Vegetable Duck (1944) by John Rhode

Your progress, Inspector, is not unlike that of a man in rubber-soled shoes trying to cross a frozen pond. You take a step in one direction, but the slippery surface betrays you and you find yourself going off at a right angle.

Vegetable DuckMr and Mrs Fransham sat down to eat their dinner, but before he could even touch his starter, a mysterious phone call lures Fransham away. Returning from the hoax call, he enters his lodging with his neighbour who he met on the stairs, only to find his wife dying – killed by the vegetable duck!

Inspector Jimmy Waghorn is soon on the case, and his suspicions fall immediately on Fransham – there seems to be no one else who could have perpetrated the crime. But all of his theories fail to take into account a strange letter – something that Dr Priestley insists needs to be explained. Can Jimmy get to the bottom of the mystery by himself?

First off, I suppose I’d better tell you about the mysterious vegetable duck. It’s a stuffed marrow, basically, and if ever you want to read a treatise on how to evenly poison a marrow, then I’d highly recommend this book. More on marrow poisoning than you could ever need to know. But that’s the nature of Rhode – he feels the need to dot every “i” and cross every “t” in the investigation` but he still manages to fascinate this reader while he does it.

It’s a pretty standard Rhode formula – Waghorn follows lead after lead with occasional visits to Priestley who basically just nods or shakes his head sagaciously and, in this case, explains how the trick with the letter was done – but it’s Waghorn who actually solves the crime. And as is usual with Rhode, the criminal’s scheme is long and intricate and involves a complex frame-up of someone else. It’s the story of the investigation, following each thread until a problem arises and then moving on to the next lead – that’s Rhode’s formula and when it works, it works very well.

It’s not flawless – the letter business, where a letter arrives one day later than it should have, has a much more normal explanation, i.e. the British Postal Service – and the US title, Too Many Suspects, is basically a lie. There’s basically one for the experienced reader, so the murderer is pretty obvious really by elimination, although working out their scheme is the main attraction.

What’s most interesting is the link to one of the other Rhode reviews, this month, The Telephone Call, which you may recall was based on the famous-at-the-time Wallace case. Well, the set-up here is roughly similar as well, close enough to be commented on, which Waghorn, Priestley and co do, several times. Yet in The Telephone Call, where the set-up is EXACTLY the same as Wallace, everyone seems to have forgotten all about the real-life murder. If this was a TV show, the message boards would be full of continuity explanations…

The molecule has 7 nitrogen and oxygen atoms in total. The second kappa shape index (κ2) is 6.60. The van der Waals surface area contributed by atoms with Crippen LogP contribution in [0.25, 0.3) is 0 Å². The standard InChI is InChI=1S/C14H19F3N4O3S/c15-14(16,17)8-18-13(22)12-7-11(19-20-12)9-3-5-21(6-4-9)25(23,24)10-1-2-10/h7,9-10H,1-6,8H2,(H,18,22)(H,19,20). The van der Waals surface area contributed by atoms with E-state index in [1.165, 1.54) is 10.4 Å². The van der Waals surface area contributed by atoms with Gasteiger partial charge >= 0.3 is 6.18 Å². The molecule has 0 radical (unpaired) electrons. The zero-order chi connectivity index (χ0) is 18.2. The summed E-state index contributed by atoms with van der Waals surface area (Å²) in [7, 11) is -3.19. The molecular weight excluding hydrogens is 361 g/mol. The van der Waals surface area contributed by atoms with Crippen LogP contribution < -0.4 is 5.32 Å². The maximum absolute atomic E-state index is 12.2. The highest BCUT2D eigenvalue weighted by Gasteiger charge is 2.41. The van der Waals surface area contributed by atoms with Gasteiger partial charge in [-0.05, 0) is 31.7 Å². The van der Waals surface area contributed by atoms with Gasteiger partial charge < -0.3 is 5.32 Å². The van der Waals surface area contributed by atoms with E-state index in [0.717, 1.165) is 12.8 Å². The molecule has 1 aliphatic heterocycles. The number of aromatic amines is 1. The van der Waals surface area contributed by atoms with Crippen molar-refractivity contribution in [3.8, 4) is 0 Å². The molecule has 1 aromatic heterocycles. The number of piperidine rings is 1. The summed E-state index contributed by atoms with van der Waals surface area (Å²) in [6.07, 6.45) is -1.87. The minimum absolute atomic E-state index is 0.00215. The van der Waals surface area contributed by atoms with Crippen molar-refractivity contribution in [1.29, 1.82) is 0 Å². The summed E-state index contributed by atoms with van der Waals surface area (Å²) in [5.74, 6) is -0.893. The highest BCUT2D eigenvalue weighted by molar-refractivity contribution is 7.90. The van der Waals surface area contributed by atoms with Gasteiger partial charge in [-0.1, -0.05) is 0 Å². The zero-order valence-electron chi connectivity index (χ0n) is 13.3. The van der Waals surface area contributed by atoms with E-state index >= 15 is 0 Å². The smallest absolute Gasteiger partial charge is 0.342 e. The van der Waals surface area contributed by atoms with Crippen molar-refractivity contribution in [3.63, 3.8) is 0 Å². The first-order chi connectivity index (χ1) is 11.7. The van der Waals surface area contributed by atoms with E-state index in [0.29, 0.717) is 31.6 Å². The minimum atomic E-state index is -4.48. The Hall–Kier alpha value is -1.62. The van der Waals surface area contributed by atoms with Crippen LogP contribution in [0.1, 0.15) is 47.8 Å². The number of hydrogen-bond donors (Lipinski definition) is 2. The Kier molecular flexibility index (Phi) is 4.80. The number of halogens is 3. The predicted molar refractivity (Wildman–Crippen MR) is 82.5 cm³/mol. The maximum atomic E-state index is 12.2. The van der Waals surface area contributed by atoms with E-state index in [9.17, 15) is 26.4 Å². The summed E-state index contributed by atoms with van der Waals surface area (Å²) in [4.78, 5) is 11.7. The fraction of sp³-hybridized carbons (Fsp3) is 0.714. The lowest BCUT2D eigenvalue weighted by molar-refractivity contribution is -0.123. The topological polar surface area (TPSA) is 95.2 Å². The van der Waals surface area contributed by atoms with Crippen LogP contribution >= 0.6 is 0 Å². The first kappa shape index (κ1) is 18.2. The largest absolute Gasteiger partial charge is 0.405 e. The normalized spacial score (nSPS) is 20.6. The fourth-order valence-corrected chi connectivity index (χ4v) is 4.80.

Oh, and Priestley’s betrays an odd dislike of abbreviated names – he addresses a note to Inspector “Jimmy” Waghorn, rather snobbily using quotation marks.Probably trying to undermine his confidence so that he doesn’t start asking that these be called the “Inspector Waghorn Mysteries”…

As ever, this is a swearword to get hold of – I managed to find a copy under the US title in a three-volume book also containing those classics Out Of Control by Baynard Kendrick (no, me neither) and An Eye For An Eye by Oliver Weld Bayer (nope). This is for #1944book for Crimes Of The Century at Past Offences but there’s not much in the text to tell us about 1944, like mentioning there’s a war on, for example, apart from the fact that people are eating marrows. But there’s a great note at the start of the volume:

Note to the reader: In accordance with wartime paper regulations the size and thickness of this volume have been reduced. The actual wordage, however, has not been cut in any way and the book contains three complete, full-length, mystery stories.

It’s actually no different in height that another US hardback from ten years earlier, but the paper thickness is much reduced, and the font is slightly reduced, as is the footer on the bottom of the page, so there’s a nice bit of publishing trivia for you.

Anyway, should you ever get the chance to get a copy, this isn’t first class Rhode, but it’s still pretty good. Recommended.